Josh Glynn was the hero at Anglesea Road this afternoon as he contributed all of Old Belvedere’s 21 points in a vital six-point victory over Dolphin.
Eoin O’Shaughnessy’s 53rd-minute try had drawn Dolphin level at 15-all, but a brace of Josh Glynn kicks ensured that Old Belvedere are now two points in front of long-time leaders Clontarf in the race for Ulster Bank League silverware.
Clontarf’s back-to-back losses to UCD and Lansdowne has opened the door for ‘Belvo to reclaim the title they last secured in 2011.
With 23 points separating them and Dolphin in the Division 1A table before kick-off, they were favourites to return to the summit.
Yet, Dolphin also had good reason to produce their best form in the capital as they needed one more win to be certain of their Division 1A status.
With that in mind, it came as little surprise that the visitors made such an impressive start to proceedings.
Their young out-half Rory Scannell missed an awkward penalty opportunity on the left wing just two minutes in but Dolphin broke the deadlock three minutes later.
The move for the opening try was instigated by a strong drive on the right and hooker Niall Scannell, who lined out alongside his brother Rory in the Munster ‘A’ team’s recent British & Irish Cup loss to Leinster ‘A’, powered over impressively in spite of the best efforts of the ‘Belvo defence.
Rory Scannell converted and Old Belvedere’s initial reaction to the concession of seven points was positive,.
Full-back Glynn, who moved from his customary role on the wing in the absence of captain Daniel Riordan, had an excellent opportunity to open his side’s account on ten minutes.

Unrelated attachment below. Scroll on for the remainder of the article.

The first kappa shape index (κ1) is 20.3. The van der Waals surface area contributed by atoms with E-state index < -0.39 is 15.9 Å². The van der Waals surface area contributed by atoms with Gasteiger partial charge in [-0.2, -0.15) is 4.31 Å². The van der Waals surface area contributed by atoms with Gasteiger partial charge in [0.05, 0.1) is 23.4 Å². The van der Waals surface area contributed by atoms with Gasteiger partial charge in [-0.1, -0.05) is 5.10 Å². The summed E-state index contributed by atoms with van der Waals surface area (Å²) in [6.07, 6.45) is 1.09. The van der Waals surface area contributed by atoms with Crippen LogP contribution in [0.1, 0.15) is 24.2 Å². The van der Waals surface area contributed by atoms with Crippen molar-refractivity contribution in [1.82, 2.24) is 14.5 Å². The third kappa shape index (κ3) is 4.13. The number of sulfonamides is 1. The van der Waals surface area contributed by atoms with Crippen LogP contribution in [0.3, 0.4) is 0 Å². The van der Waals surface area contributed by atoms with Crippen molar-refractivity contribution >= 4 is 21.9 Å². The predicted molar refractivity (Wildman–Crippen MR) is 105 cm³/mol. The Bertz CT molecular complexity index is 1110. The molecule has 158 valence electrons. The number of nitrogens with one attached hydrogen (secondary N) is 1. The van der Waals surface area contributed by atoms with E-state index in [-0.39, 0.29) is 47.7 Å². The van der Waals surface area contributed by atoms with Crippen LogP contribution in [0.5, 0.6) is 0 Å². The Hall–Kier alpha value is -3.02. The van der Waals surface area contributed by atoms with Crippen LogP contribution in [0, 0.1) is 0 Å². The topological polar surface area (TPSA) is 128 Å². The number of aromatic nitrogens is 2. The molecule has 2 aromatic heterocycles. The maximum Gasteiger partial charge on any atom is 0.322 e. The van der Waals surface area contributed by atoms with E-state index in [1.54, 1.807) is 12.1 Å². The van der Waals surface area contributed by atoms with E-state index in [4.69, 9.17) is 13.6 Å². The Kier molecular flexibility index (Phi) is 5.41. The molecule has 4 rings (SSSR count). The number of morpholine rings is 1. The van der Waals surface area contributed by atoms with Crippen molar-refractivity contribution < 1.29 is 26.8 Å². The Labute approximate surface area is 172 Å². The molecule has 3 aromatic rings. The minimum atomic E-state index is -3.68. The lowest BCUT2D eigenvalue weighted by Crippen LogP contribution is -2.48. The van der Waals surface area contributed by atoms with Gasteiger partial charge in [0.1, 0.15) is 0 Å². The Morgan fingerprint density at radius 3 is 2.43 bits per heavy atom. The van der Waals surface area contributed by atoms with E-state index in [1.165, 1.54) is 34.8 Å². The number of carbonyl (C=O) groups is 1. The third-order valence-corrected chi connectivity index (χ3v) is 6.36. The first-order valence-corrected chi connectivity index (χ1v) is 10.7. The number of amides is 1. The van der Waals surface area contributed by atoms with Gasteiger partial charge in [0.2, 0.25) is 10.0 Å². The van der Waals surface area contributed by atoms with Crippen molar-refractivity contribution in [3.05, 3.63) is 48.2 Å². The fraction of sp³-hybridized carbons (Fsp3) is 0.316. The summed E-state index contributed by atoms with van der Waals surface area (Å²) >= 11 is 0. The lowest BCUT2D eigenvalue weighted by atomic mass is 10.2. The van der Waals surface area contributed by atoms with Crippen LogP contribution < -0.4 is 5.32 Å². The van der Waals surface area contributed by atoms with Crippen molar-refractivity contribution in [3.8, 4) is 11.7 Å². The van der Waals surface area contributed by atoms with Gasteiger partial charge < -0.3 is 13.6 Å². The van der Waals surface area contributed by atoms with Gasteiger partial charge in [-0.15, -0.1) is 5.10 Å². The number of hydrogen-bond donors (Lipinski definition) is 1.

His kick into a tricky breeze drifted well short of the mark however, and when referee Peter Fitzgibbon awarded a 35-metre penalty to Dolphin 14 minutes in, Rory Scannell split the posts emphatically.
Because of the significance of the game, there was a certain degree of nervousness about the ‘Belvo play, but a successful three-pointer from close range by Glynn did help to ease the pressure on Paul Cunningham’s men.
Indeed, as the minutes passed by, ‘Belvo were making more of an impact inside the Dolphin half and the dependable Glynn was on hand to register a second successful penalty just shy of the half hour mark.
Slowly but surely, the hosts were starting to dominate the possession stakes and creating a number of phases close to the Dolphin line.
They could not quite break down the stern defensive resistance offered by the Munster side, but a third routine score from the kicking tee by Glynn cut the deficit to the bare minimum – 10-9 – in time for the interval.
‘Belvo were starting to settle into their more accustomed rhythm and just four minutes after the restart, they hit the front for the very first time.
Further indiscipline by Dolphin once again presented Glynn with a kick in front of the posts and although ‘Belvo winger Aidan Wynne found himself in the sin-bin six minutes into the half, he was joined by Dolphin lock Chris Rowe whose infringement had led to Glynn’s fourth penalty of the day.
During the absence of this aforementioned duo, Glynn had his toughest kick of thegame from just inside the opposition half, but he displayed nerves of steel to move ‘Belvo into the driving seat.
Either side of this brace by Glynn, Rory Scannell passed up a chance to restore the Dolphin lead, but just when it seemed like the home side were holding all the aces, Steve Ford’s side once more threatened to upset the odds.